Eisenhower Believed Allied Victory was Inspiration for Fighting Global Hunger

Dwight Eisenhower (Eisenhower Library photo)

Times may be tough for the US, but we have seen tougher. The struggle to fight global hunger need not be relegated to the backburner.

In 1948 when Dwight Eisenhower made a speech about fighting child hunger, he invoked the great resilience of America in overcoming challenges. He used the example of June 1944 just after the Allied Landings of D-Day to start the invasion of Nazi-occupied Europe. A massive storm struck the coast, and the destruction it caused could have severely harmed the Allied forces. But even greater than the storm was the resolve of America and its allies in overcoming obstacles.

Today, both Congress and President Obama should show stronger support for fighting global hunger, which means increased funding for the US Food for Peace and McGovern-Dole programs.

Right now these global hunger fighting programs are in serious jeopardy of more budget cuts.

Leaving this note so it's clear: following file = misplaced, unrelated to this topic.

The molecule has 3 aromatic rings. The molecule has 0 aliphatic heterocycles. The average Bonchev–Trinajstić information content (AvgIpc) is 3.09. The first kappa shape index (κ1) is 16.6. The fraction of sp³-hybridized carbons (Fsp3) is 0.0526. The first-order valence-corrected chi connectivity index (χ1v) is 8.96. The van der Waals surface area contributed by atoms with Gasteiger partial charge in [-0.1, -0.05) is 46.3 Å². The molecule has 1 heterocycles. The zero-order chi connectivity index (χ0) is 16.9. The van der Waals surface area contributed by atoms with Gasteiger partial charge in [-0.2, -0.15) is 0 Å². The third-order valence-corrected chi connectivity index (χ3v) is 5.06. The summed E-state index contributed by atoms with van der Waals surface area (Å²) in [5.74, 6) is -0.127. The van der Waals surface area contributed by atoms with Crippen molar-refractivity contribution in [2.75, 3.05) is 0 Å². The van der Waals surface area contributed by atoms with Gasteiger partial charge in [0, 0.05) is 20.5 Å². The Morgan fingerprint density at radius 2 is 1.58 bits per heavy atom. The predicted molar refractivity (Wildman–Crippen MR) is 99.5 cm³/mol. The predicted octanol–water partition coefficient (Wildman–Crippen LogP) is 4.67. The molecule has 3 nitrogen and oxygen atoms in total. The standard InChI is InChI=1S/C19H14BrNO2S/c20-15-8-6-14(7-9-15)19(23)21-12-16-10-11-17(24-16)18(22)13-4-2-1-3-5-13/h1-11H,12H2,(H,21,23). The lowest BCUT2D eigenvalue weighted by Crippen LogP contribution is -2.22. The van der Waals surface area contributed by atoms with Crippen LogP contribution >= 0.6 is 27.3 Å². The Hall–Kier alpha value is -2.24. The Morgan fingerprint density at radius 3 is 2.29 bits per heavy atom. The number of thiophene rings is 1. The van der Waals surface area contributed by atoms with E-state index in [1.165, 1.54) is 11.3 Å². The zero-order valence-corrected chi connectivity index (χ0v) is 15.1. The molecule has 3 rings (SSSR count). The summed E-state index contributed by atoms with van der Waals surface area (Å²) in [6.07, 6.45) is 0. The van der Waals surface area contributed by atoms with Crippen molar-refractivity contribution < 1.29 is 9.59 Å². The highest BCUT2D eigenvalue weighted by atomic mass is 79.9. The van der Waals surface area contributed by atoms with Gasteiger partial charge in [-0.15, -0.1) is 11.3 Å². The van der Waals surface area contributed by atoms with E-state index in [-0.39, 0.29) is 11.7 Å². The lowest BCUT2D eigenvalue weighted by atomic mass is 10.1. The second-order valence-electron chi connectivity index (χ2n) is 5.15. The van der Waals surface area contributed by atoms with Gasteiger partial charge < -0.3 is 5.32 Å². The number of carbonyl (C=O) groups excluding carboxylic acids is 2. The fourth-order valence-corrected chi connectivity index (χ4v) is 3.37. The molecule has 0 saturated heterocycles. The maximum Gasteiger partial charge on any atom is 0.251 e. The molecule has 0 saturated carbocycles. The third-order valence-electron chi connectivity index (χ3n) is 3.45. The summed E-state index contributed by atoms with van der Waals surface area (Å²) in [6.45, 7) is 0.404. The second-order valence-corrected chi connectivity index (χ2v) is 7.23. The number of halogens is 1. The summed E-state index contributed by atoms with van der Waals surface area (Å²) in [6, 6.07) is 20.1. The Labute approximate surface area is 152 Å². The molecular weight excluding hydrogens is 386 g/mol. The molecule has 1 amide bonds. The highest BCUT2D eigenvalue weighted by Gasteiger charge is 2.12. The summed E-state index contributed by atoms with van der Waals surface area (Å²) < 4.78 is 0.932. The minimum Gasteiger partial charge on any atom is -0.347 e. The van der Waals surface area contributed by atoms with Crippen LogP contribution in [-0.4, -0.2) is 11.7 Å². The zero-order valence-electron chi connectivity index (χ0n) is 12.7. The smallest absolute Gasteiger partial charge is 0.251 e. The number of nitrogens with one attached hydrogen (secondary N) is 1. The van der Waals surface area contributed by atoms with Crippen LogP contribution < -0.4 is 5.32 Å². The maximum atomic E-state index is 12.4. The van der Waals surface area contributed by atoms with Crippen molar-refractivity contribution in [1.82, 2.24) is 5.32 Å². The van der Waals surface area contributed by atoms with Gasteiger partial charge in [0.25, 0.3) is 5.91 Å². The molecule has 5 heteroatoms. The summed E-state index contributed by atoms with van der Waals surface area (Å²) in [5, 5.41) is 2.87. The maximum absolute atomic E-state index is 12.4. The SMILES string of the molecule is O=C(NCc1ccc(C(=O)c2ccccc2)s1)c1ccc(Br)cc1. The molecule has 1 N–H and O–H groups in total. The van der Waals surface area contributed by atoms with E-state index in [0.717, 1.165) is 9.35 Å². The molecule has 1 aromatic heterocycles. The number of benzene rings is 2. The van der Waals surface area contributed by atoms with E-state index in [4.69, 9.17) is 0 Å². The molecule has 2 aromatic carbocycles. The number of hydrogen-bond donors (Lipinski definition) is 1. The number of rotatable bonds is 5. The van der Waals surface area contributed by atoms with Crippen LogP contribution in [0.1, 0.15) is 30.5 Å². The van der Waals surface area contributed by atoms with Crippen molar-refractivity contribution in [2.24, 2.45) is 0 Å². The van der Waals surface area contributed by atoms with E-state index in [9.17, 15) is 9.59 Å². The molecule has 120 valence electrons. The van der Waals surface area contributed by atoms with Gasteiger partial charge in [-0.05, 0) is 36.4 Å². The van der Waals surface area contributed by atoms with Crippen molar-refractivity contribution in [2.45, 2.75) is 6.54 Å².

The World Food Program USA reports, “Despite this increasing need, national budget cuts have decreased the funding for Title II, the main legislation for food assistance in the Food for Peace program. The reduction from $1.84 billion to $1.46 billion since 2010 can negatively impact vulnerable populations in a variety of ways, making each recurring crisis deeper and more costly to address.”

Afghanistan, South Sudan, Yemen, East Africa, the Sahel region of Africa and many other areas are suffering from severe hunger and malnutrition. Food for Peace and McGovern-Dole donations make a huge difference for these crisis points. But if not enough resources are provided to these hunger fighting initiatives, then the enemy of hunger can live to fight another day.

The US has to increase its Food for Peace arsenal. If America has enough resolve to battle world hunger, we can take the greatest step toward world peace there is.

Article first published as Eisenhower Believed Allied Victory Was Inspiration for Fighting Global Hunger on Blogcritics.

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Filed under global hunger, History

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